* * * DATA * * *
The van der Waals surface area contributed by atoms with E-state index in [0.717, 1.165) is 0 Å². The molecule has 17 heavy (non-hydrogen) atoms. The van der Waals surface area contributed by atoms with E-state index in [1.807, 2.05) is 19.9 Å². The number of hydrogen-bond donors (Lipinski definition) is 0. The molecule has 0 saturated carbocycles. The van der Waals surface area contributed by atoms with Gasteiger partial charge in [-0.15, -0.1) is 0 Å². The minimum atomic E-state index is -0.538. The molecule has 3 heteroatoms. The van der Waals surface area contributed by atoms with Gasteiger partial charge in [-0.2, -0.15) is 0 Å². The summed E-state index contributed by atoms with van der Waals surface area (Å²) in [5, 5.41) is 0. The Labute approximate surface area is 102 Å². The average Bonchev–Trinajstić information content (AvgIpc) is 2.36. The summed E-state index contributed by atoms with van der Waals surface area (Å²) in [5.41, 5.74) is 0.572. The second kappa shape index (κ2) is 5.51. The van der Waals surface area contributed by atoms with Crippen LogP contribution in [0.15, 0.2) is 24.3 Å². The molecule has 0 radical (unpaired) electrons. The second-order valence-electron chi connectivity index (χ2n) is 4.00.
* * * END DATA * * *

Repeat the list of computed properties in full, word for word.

The van der Waals surface area contributed by atoms with E-state index in [0.717, 1.165) is 0 Å². The molecule has 17 heavy (non-hydrogen) atoms. The van der Waals surface area contributed by atoms with E-state index in [1.807, 2.05) is 19.9 Å². The number of hydrogen-bond donors (Lipinski definition) is 0. The molecule has 0 saturated carbocycles. The van der Waals surface area contributed by atoms with Gasteiger partial charge in [-0.15, -0.1) is 0 Å². The minimum atomic E-state index is -0.538. The molecule has 3 heteroatoms. The van der Waals surface area contributed by atoms with Gasteiger partial charge in [-0.2, -0.15) is 0 Å². The summed E-state index contributed by atoms with van der Waals surface area (Å²) in [5, 5.41) is 0. The Labute approximate surface area is 102 Å². The average Bonchev–Trinajstić information content (AvgIpc) is 2.36. The summed E-state index contributed by atoms with van der Waals surface area (Å²) in [5.41, 5.74) is 0.572. The second kappa shape index (κ2) is 5.51. The van der Waals surface area contributed by atoms with Crippen LogP contribution in [0.15, 0.2) is 24.3 Å². The molecule has 0 radical (unpaired) electrons. The second-order valence-electron chi connectivity index (χ2n) is 4.00.